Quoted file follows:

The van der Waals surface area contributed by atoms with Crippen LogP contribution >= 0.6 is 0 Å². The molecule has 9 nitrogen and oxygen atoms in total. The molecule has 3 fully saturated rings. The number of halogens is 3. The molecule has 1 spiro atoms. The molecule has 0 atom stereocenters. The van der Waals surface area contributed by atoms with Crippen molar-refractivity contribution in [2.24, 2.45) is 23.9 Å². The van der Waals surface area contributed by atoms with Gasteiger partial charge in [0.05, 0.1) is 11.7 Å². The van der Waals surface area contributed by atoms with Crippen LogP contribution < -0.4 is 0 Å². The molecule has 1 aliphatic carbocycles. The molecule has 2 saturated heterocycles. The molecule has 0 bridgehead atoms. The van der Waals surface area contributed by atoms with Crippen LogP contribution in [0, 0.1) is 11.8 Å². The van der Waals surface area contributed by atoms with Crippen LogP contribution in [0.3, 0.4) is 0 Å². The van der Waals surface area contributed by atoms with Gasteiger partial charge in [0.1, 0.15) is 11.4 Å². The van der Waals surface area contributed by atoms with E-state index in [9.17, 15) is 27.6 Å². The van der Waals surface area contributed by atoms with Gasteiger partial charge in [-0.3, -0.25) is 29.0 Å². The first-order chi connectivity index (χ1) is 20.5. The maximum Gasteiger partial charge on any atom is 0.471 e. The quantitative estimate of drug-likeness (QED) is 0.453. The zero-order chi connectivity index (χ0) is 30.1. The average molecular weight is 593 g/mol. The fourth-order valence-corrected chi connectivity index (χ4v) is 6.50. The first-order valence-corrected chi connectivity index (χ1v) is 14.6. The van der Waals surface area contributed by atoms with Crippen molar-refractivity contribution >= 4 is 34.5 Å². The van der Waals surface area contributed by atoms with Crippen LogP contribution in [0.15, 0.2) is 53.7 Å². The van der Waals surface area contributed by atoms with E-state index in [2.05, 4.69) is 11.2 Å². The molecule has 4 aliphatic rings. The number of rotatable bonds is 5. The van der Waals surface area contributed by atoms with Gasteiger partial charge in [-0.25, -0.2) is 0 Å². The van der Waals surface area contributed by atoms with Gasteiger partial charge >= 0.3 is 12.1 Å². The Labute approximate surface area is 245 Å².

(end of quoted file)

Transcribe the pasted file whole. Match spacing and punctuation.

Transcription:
The van der Waals surface area contributed by atoms with Crippen LogP contribution >= 0.6 is 0 Å². The molecule has 9 nitrogen and oxygen atoms in total. The molecule has 3 fully saturated rings. The number of halogens is 3. The molecule has 1 spiro atoms. The molecule has 0 atom stereocenters. The van der Waals surface area contributed by atoms with Crippen molar-refractivity contribution in [2.24, 2.45) is 23.9 Å². The van der Waals surface area contributed by atoms with Gasteiger partial charge in [0.05, 0.1) is 11.7 Å². The van der Waals surface area contributed by atoms with Crippen LogP contribution < -0.4 is 0 Å². The molecule has 1 aliphatic carbocycles. The molecule has 2 saturated heterocycles. The molecule has 0 bridgehead atoms. The van der Waals surface area contributed by atoms with Crippen LogP contribution in [0, 0.1) is 11.8 Å². The van der Waals surface area contributed by atoms with Crippen LogP contribution in [0.3, 0.4) is 0 Å². The van der Waals surface area contributed by atoms with Gasteiger partial charge in [0.1, 0.15) is 11.4 Å². The van der Waals surface area contributed by atoms with E-state index in [9.17, 15) is 27.6 Å². The van der Waals surface area contributed by atoms with Gasteiger partial charge in [-0.3, -0.25) is 29.0 Å². The first-order chi connectivity index (χ1) is 20.5. The maximum Gasteiger partial charge on any atom is 0.471 e. The quantitative estimate of drug-likeness (QED) is 0.453. The zero-order chi connectivity index (χ0) is 30.1. The average molecular weight is 593 g/mol. The fourth-order valence-corrected chi connectivity index (χ4v) is 6.50. The first-order valence-corrected chi connectivity index (χ1v) is 14.6. The van der Waals surface area contributed by atoms with Crippen molar-refractivity contribution >= 4 is 34.5 Å². The van der Waals surface area contributed by atoms with Crippen LogP contribution in [0.15, 0.2) is 53.7 Å². The van der Waals surface area contributed by atoms with E-state index in [2.05, 4.69) is 11.2 Å². The molecule has 4 aliphatic rings. The number of rotatable bonds is 5. The van der Waals surface area contributed by atoms with Gasteiger partial charge in [-0.25, -0.2) is 0 Å². The van der Waals surface area contributed by atoms with Gasteiger partial charge >= 0.3 is 12.1 Å². The Labute approximate surface area is 245 Å².